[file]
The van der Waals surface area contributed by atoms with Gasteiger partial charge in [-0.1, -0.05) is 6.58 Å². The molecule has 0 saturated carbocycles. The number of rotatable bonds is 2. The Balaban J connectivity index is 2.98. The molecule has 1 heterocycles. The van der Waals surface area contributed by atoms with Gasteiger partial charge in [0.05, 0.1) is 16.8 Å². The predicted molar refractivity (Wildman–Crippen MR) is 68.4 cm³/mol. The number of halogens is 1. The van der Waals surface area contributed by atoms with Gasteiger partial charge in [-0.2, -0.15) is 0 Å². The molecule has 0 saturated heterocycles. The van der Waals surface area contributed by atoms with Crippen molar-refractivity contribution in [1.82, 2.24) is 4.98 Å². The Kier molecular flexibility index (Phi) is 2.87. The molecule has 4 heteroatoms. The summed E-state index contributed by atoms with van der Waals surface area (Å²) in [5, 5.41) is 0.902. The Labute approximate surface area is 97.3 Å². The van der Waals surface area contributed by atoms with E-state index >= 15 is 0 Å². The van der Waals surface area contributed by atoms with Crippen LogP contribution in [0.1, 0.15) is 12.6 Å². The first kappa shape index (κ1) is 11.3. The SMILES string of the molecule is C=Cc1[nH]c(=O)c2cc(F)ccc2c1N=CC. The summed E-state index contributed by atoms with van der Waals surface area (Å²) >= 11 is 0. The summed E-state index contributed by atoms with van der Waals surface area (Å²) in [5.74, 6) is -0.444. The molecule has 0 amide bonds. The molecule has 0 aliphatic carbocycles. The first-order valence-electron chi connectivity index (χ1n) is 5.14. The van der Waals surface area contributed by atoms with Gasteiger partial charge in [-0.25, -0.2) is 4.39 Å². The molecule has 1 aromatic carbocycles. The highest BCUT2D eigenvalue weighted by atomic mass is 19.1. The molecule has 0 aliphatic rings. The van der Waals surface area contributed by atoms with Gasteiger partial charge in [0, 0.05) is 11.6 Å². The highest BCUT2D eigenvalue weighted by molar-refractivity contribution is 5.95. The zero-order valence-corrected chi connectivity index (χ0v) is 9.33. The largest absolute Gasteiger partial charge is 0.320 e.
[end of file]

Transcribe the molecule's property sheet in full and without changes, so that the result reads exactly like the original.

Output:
The van der Waals surface area contributed by atoms with Gasteiger partial charge in [-0.1, -0.05) is 6.58 Å². The molecule has 0 saturated carbocycles. The number of rotatable bonds is 2. The Balaban J connectivity index is 2.98. The molecule has 1 heterocycles. The van der Waals surface area contributed by atoms with Gasteiger partial charge in [0.05, 0.1) is 16.8 Å². The predicted molar refractivity (Wildman–Crippen MR) is 68.4 cm³/mol. The number of halogens is 1. The van der Waals surface area contributed by atoms with Gasteiger partial charge in [-0.2, -0.15) is 0 Å². The molecule has 0 saturated heterocycles. The van der Waals surface area contributed by atoms with Crippen molar-refractivity contribution in [1.82, 2.24) is 4.98 Å². The Kier molecular flexibility index (Phi) is 2.87. The molecule has 4 heteroatoms. The summed E-state index contributed by atoms with van der Waals surface area (Å²) in [5, 5.41) is 0.902. The Labute approximate surface area is 97.3 Å². The van der Waals surface area contributed by atoms with E-state index >= 15 is 0 Å². The van der Waals surface area contributed by atoms with Crippen LogP contribution in [0.1, 0.15) is 12.6 Å². The first kappa shape index (κ1) is 11.3. The SMILES string of the molecule is C=Cc1[nH]c(=O)c2cc(F)ccc2c1N=CC. The summed E-state index contributed by atoms with van der Waals surface area (Å²) >= 11 is 0. The summed E-state index contributed by atoms with van der Waals surface area (Å²) in [5.74, 6) is -0.444. The molecule has 0 amide bonds. The molecule has 0 aliphatic carbocycles. The first-order valence-electron chi connectivity index (χ1n) is 5.14. The van der Waals surface area contributed by atoms with Gasteiger partial charge in [-0.25, -0.2) is 4.39 Å². The molecule has 1 aromatic carbocycles. The highest BCUT2D eigenvalue weighted by atomic mass is 19.1. The molecule has 0 aliphatic rings. The van der Waals surface area contributed by atoms with Gasteiger partial charge in [0, 0.05) is 11.6 Å². The highest BCUT2D eigenvalue weighted by molar-refractivity contribution is 5.95. The zero-order valence-corrected chi connectivity index (χ0v) is 9.33. The largest absolute Gasteiger partial charge is 0.320 e.